Amy Adams kickstarts race for Best Actress at the Oscars – but she’s got some competition

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It’s reached the time of year when film fans start speculating on who will win what come awards season. One of the most fascinating to discuss is the Best Actor award, with a list of those deserving a nomination sometimes much longer than the final list of those who have one. When moving on to Best Actress it’s generally a shorter conversation, and sometimes, even finding five standout performances can be a struggle. Even when they’re fully deserved – like Emmanuelle Riva for Amour – you do have to ask, was she really that much more impressive than the overlooked Jean-Louis Trintignant in the movie? And wasn’t Tom Courtenay just as absorbing in 45 Years as Charlotte Rampling? Because he didn’t get a nomination either, while Naomi Watts got a nod for The Impossible when Ewan McGregor didn’t even appear to be in the running. And why? Because there was too much competition in the Best Actor categories, it was too challenging to fit them all in.

Now before you rush to the comments section to hurl abuse, let’s make this completely clear – this is in no way a reflection of the talent and ingenuity of actresses, who match their male counterparts at every turn – it’s simply because there isn’t the same wealth of nuanced, leading roles on offer. Until now. As, and for the second year running, we’re looking at a Best Actress category that is undoubtedly superior, as a much-needed shift in Hollywood appears to have taken place (last year we had Blanchett, Larson, Rampling and Ronan competing, where any would’ve deserved to come out on top). Of course we’re far from being there yet, statistics still very much favour men in the industry, both those telling the stories on screen, to those crafting them from behind the camera, but we have seen an improvement, some form of progression – and we can only hope it’s a sign of things to come.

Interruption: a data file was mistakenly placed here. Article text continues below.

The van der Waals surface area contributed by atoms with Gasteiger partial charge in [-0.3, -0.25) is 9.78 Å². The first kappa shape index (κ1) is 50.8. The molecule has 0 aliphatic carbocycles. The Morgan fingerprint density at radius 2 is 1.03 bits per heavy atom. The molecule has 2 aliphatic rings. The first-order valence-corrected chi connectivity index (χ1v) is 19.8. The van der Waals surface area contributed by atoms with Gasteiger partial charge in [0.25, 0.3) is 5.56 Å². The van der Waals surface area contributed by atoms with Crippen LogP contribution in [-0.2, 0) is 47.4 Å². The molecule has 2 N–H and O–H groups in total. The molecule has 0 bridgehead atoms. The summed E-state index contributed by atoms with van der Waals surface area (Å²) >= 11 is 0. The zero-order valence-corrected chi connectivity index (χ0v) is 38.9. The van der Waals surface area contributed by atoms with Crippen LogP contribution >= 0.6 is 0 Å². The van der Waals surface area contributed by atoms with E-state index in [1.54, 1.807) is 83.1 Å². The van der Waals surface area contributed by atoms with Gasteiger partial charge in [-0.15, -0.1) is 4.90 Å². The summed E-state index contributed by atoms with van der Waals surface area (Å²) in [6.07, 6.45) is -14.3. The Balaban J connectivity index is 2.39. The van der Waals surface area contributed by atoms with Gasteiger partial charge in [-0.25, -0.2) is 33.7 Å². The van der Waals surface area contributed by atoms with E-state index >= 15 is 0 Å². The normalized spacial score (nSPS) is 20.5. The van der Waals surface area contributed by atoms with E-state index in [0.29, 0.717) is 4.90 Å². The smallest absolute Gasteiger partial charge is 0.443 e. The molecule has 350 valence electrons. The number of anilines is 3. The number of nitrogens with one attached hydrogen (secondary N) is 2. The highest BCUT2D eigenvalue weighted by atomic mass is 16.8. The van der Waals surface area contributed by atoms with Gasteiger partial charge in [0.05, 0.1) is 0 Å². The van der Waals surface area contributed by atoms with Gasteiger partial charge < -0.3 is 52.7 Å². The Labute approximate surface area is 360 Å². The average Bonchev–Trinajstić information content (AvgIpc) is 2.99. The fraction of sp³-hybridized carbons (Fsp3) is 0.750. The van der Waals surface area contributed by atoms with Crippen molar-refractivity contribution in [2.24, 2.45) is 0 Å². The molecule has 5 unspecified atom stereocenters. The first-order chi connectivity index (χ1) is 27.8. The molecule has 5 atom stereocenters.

There will be some rooting for another Meryl Streep nomination – which would take her up to 16 in total – for portraying the eponymous role in Florence Foster Jenkins, but you need two to call it a race, and with Arrival finally hitting our screens, we’ve got our first challenger, in the consistently wonderful Amy Adams, in what would be her 6th nomination, and first since American Hustle in 2014. She plays Dr. Louise Banks in Denis Villeneuve’s sci-fi endeavour, and turns in a subtle display, empathetic and mesmerising. She has the remarkable ability to be so vulnerable, and yet completely investable as a hero, strong-willed and fearless, always tinged with a certain fragility which makes for a truly human creation.

There’s been some speculation concerning Nocturnal Animals too, but Oscar rules state she can only be nominated in the category for one film, and it would be something of a surprise if she put her eggs in the the latter basket, for while naturally brilliant, it’s in Arrival where she truly shines. It’s not her strongest career performance, that would most likely be her turn in Doubt, but it’s worthy of Oscar recognition nonetheless, though at next year’s ceremony, she’d be very, very fortunate to walk away a winner, because the competition is staggeringly strong.

la la landThe favourite, and for good reason, has to be Emma Stone in La La Land, though there’s been plenty of buzz around Natalie Portman, who stars as Jackie Kennedy in Pablo Larrain’s first English-language production Jackie. There’s also Ruth Negga in Loving, such a gloriously understated, moving display which on any other year could see her take top prize. Annette Bening is chasing her fifth nomination too, for her starring role in 20th Century Women. Other names in the mix consist of Emily Blunt (The Girl on the Train), Marion Cotillard (Allied), Taraji P. Henson (Hidden Figures), Isabelle Huppert (Elle) and Academy favourite Jennifer Lawrence (Passengers).